Society for Cultural Anthropology
Volunteered - Oral Presentation Session
Building on fieldwork conducted during the siege of Mosul, Iraq, this paper demonstrates how American war reportage reproduced the concerns of human rights and thereby neutralized interrogation of the US-coalition airwar. By evacuating suffering of political content (Fassin 2012) and confirming the sacrality of the biological body (Asad 2003), war reportage recasts the logic of military punishment as regret for unintended consequences, naturalizing the necessity of military intervention.
My observations of journalists in Mosul and analyses of the news they produced indicate a particular commitment: violence– somatic, individuated, immediate –is the worst thing about war. While other approaches to violence consider the injustice from which violence may result, journalism, as for human rights, considers violence itself as what is unjust about injustice (Meister 2011). The ethics of witnessing, I argue, prompts war reportage and human rights discourse to converge: violence can be encountered and thereby known, as what separates victims from perpetrators and what adjudicates innocence and guilt. Here the structures that cause or perpetuate violence are abstracted (Guilhot 2012) and the historical intent of US airwar– punishment of hostile populations –unconsidered. Where biological life maintains the highest value, there violation of life remains the gravest transgression and armed intervention an obligatory response.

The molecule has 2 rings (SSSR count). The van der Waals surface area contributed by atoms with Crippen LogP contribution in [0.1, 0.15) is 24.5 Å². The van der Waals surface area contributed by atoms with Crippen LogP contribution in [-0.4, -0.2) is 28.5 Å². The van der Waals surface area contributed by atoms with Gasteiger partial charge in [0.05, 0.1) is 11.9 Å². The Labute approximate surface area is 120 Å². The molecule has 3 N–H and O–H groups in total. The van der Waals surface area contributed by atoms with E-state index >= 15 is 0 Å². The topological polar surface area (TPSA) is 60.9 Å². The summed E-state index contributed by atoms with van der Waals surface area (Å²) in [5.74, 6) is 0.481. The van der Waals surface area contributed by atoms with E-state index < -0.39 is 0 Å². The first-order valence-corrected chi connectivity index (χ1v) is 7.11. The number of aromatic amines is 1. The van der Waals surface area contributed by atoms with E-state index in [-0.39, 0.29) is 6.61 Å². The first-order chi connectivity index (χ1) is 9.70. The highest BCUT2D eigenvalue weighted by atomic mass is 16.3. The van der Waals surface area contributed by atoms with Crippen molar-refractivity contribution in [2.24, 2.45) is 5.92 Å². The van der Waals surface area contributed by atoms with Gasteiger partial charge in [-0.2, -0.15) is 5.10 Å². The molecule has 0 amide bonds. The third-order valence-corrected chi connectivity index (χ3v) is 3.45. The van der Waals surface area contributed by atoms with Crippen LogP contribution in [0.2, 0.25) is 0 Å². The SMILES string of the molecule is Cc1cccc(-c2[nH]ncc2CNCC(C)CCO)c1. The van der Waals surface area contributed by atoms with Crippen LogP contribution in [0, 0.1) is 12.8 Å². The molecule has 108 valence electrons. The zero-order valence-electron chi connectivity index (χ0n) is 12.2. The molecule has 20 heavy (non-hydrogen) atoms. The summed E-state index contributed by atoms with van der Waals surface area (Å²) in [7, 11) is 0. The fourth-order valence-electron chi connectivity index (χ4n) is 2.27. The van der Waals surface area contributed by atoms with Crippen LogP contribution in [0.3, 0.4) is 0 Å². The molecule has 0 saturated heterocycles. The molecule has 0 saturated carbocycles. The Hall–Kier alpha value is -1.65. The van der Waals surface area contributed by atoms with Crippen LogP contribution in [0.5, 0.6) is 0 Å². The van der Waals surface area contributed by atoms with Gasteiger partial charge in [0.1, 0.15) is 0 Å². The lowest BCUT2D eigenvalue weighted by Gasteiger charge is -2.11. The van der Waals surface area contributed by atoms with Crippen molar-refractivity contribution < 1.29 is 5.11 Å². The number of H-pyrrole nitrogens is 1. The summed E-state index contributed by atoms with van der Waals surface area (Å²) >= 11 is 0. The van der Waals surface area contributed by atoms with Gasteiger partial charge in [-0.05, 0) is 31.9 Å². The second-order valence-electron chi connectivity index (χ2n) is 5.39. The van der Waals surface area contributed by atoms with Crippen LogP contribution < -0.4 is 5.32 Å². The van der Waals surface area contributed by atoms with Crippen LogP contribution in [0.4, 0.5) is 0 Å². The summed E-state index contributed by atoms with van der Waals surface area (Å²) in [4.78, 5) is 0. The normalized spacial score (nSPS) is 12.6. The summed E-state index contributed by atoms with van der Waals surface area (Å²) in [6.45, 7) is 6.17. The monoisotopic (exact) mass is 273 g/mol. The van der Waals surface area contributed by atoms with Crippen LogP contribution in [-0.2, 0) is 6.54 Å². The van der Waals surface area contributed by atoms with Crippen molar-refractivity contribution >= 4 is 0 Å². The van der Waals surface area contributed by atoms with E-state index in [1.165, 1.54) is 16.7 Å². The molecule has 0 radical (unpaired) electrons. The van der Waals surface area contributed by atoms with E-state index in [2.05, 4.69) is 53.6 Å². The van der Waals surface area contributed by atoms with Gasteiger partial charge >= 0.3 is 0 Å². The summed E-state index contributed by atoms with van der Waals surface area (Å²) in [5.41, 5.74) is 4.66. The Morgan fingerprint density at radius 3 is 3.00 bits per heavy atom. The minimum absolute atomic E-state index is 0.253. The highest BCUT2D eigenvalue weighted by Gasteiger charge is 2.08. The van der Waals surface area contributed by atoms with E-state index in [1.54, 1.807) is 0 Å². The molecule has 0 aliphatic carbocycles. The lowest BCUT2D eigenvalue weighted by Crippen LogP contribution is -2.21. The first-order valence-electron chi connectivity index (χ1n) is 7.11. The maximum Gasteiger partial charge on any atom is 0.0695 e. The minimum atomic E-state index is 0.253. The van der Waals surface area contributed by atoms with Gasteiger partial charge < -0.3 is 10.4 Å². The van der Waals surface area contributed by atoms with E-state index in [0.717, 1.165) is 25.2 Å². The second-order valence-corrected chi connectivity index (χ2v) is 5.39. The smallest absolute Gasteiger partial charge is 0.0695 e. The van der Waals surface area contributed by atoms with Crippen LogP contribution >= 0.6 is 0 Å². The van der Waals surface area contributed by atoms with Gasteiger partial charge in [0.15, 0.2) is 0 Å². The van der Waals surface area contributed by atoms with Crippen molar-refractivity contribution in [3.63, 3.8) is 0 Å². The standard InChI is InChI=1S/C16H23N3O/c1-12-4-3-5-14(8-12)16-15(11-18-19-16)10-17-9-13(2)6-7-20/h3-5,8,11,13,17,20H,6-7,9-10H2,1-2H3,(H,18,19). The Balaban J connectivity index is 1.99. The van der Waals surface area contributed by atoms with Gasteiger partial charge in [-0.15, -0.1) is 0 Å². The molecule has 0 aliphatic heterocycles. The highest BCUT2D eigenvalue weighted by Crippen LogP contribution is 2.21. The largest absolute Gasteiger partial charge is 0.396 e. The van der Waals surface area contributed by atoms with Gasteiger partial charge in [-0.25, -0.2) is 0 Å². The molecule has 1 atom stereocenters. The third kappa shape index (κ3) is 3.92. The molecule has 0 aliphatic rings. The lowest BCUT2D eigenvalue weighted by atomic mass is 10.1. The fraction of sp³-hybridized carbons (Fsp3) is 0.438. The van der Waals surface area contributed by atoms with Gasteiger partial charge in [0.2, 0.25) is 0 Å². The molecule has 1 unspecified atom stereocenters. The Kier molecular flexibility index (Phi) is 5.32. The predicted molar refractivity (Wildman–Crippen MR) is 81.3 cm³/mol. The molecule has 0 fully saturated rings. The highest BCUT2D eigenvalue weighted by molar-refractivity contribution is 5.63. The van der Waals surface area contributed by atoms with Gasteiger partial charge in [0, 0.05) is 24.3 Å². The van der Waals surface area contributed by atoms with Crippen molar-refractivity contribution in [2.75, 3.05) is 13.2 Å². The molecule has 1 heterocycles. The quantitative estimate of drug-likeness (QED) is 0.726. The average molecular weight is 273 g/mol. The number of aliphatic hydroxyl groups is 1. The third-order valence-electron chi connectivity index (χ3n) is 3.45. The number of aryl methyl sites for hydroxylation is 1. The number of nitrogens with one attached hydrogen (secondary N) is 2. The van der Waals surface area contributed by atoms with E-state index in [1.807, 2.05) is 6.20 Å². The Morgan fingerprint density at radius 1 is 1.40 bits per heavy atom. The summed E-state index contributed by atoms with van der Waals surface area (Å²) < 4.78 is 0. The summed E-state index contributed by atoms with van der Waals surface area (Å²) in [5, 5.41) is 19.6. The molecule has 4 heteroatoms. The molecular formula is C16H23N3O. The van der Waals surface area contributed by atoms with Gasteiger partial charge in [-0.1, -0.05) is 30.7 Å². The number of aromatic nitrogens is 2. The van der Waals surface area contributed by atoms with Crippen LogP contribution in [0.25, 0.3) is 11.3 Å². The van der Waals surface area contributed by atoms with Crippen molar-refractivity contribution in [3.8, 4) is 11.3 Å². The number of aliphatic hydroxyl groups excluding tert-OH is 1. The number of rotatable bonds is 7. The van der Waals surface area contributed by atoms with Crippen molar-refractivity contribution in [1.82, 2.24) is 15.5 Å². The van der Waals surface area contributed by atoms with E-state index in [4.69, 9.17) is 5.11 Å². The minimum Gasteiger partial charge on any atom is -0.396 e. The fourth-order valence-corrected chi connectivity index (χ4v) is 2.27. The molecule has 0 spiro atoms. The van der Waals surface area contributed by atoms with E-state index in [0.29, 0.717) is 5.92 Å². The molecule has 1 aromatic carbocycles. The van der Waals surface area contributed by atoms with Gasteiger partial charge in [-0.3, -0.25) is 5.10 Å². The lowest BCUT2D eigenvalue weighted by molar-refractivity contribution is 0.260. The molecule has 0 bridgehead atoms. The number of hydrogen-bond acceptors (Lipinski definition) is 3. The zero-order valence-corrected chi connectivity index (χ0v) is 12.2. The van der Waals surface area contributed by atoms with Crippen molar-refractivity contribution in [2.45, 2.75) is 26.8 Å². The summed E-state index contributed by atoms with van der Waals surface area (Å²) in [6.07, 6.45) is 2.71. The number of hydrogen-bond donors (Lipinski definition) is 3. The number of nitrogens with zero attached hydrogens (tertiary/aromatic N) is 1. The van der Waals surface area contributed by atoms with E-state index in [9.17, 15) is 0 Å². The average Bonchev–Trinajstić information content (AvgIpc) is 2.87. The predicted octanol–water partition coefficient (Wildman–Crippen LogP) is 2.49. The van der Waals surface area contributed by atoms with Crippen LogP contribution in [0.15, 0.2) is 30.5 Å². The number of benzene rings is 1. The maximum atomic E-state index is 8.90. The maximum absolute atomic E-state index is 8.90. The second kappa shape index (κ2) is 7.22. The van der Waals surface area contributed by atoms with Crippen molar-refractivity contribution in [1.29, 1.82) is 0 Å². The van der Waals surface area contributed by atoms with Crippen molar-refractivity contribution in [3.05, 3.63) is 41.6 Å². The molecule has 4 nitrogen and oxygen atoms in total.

What violence is elided in war reportage, to what effect and for what purpose? I address this question ethnographically, arguing that journalism, in its imbrication with human rights, produces only limited understandings of violence. Reexamining this imbrication, the ways we think war and its representation can transform.